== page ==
Foundry researchers have coupled graphene, a monolayer form of carbon, with thin layers of magnetic materials like cobalt and nickel to produce exotic behavior in electrons that could be useful for next-generation computing applications.
The work was performed in collaboration with French scientists including Nobel Laureate Albert Fert, an emeritus professor at Paris-Sud University and scientific director for a research laboratory in France. Fert shared the Nobel Prize in Physics in 2007 for his work in understanding a magnetic effect in multilayer materials that led to new technology for reading data in hard drives, for example, and gave rise to a new field studying how to exploit and control a fundamental property known as “spin” in electrons to drive a new type of low-energy, high-speed computer memory and logic technology known as spintronics.
In this latest work, the research team showed how that spin property – analogous to a compass needle that can be tuned to face either north or south – is affected by the interaction of graphene with the magnetic layers.
The researchers found that the material’s electronic and magnetic properties create tiny swirling patterns where the layers meet, and this effect gives scientists hope for controlling the direction of these swirls and tapping this effect for a form of spintronics applications known as “spin-orbitronics” in ultrathin materials. The ultimate goal is to quickly and efficiently store and manipulate data at very small scales, and without the heat buildup that is a common hiccup for miniaturizing computing devices.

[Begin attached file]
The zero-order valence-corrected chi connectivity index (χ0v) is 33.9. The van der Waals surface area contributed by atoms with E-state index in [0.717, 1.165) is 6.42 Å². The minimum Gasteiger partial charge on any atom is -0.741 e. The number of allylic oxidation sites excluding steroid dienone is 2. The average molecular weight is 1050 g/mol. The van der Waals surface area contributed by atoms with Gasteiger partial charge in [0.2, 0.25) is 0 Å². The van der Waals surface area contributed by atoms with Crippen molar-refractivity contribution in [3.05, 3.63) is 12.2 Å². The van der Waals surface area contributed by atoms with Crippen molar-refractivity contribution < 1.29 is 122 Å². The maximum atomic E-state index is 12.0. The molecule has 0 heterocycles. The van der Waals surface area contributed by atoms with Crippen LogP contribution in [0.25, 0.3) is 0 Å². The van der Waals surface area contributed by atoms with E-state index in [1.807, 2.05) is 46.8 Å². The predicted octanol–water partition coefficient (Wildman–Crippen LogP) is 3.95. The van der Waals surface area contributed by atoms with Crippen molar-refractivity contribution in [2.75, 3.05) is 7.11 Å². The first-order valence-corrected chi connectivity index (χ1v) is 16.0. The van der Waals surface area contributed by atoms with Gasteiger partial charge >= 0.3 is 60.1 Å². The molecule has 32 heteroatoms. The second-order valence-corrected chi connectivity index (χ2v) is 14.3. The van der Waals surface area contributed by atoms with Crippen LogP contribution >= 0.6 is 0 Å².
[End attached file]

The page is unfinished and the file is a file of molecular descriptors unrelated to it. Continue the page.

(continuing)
Typically, researchers working to produce this behavior for electrons in materials have coupled heavy and expensive metals like platinum and tantalum with magnetic materials to achieve such effects, but graphene offers a potentially revolutionary alternative since it is ultrathin, lightweight, has very high electrical conductivity, and can also serve as a protective layer for corrosion-prone magnetic materials.
The latest research represents an early step toward this goal, and a next step is to control nanoscale magnetic features, called skyrmions, which can exhibit a property known as chirality that makes them swirl in either a clockwise or counterclockwise direction.